The swift retreat of Barclays from the local market has fuelled expectations that other firms will downsize or revisit plans to withdraw from Australia.
In London on Thursday, Barclays' chief executive Jes Staley outlined an extensive restructure, resulting in the closure of a string of outposts in nine countries, including Australia. That was part of a wider global cost-cutting drive, which will see the loss of at least 230 jobs throughout the Asia-Pacific region and as many as 1200 worldwide.
The announcement confirmed news revealed by Street Talk on Wednesday that Barclays was moving to withdraw from Australia. About 80 local jobs were axed as part of the global downsizing.
"With these actions, we are accelerating the investment bank strategy outlined in 2014, focusing on its core strengths and running the business for returns. We continue to build on the business's dual home markets in the UK and US," Mr Staley said in a statement. "In Asia, we will continue to provide expertise and resources to clients who have crossborder requirements from offices in China, Hong Kong SAR, Singapore, Japan and India."
Australia has long copped criticism for being an over-serviced investment banking market, but in the past decade has also been seen as an important gateway to Asia. In the past three years, however, several firms have retreated or cut jobs in Australia.
Canada's GMP said this month it would exit the local market, and in December Commonwealth Bank of Australia said it would shut its institutional equities and capital markets businesses. Malaysia's CIMB left Australia last year and Nomura dismantled its local institutional equities franchise.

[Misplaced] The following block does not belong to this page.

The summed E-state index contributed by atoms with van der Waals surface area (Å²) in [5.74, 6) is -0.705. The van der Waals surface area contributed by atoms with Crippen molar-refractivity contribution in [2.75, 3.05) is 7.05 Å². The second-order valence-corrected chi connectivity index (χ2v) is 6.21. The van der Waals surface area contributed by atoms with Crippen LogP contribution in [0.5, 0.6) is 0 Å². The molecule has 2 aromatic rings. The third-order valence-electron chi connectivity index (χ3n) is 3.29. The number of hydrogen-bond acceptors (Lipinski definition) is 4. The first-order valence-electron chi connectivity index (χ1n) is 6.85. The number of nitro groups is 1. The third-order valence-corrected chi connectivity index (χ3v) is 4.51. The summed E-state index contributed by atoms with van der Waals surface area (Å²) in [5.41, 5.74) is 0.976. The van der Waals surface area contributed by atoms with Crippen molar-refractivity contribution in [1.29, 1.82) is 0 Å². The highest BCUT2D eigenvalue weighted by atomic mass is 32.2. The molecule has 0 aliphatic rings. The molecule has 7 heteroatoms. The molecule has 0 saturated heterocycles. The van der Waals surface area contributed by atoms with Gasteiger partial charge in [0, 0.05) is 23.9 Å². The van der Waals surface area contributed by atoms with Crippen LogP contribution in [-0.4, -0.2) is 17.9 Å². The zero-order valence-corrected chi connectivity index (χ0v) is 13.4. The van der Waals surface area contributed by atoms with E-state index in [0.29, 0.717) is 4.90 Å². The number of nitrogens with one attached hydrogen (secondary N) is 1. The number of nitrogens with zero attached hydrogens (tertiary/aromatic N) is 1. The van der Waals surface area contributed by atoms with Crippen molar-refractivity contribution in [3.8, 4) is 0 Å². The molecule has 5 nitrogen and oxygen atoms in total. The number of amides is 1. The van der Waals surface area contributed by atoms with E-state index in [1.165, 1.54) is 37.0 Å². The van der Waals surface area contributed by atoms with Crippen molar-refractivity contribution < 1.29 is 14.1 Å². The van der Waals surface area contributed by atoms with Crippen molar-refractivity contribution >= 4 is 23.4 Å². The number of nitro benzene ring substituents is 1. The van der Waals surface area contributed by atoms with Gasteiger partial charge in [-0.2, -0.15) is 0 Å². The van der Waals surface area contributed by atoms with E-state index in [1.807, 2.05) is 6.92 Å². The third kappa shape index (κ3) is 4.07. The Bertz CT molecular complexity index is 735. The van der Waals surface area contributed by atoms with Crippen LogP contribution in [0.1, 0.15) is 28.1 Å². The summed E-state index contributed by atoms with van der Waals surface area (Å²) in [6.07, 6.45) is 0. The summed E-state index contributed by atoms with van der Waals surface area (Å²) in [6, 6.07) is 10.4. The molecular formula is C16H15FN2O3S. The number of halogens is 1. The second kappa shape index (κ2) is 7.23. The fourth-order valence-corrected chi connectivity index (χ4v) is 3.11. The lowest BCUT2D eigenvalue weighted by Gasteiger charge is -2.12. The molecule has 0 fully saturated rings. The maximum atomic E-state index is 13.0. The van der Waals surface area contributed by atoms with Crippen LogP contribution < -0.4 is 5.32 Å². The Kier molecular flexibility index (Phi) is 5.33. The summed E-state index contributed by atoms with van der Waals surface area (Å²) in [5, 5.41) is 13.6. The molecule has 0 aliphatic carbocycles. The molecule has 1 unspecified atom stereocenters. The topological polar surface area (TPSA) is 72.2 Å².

Others expected to wind back
Barclays' rival Royal Bank of Scotland has also wound down its Australian business.
Citigroup is expected to embark on global headcount cut this month including in Australia, while Deutsche Bank is also axing positions across markets.
"My guess is that others will wind back," a senior banker said on the basis of anonymity. He based his view on the fact that several firms appeared to have "very little revenue" against large overheads.
A different banker, who also declined to be named, said: "the withdrawal of Barclays, so soon after CIMB, is tough for the bankers involved, but demonstrates the importance of business models being full service and global, or being truly focused and independent.
"Being caught in the middle truly is no man's land."
Speculation has also centred on Tokyo-based Nomura's commitment to Australia.The bank will not have any permanent staff based in Melbourne this year, despite re-committing to leasing an office there. Insiders have reiterated Nomura's commitment to Australia.
In contrast to the departures, in the past 18 months, some independent firms and boutiques have opened up in Australia or expanded. CLSA established a local advisory business, Houlihan Lokey entered Australia and former Greenhill Caliburn stalwarts started Luminis Partners.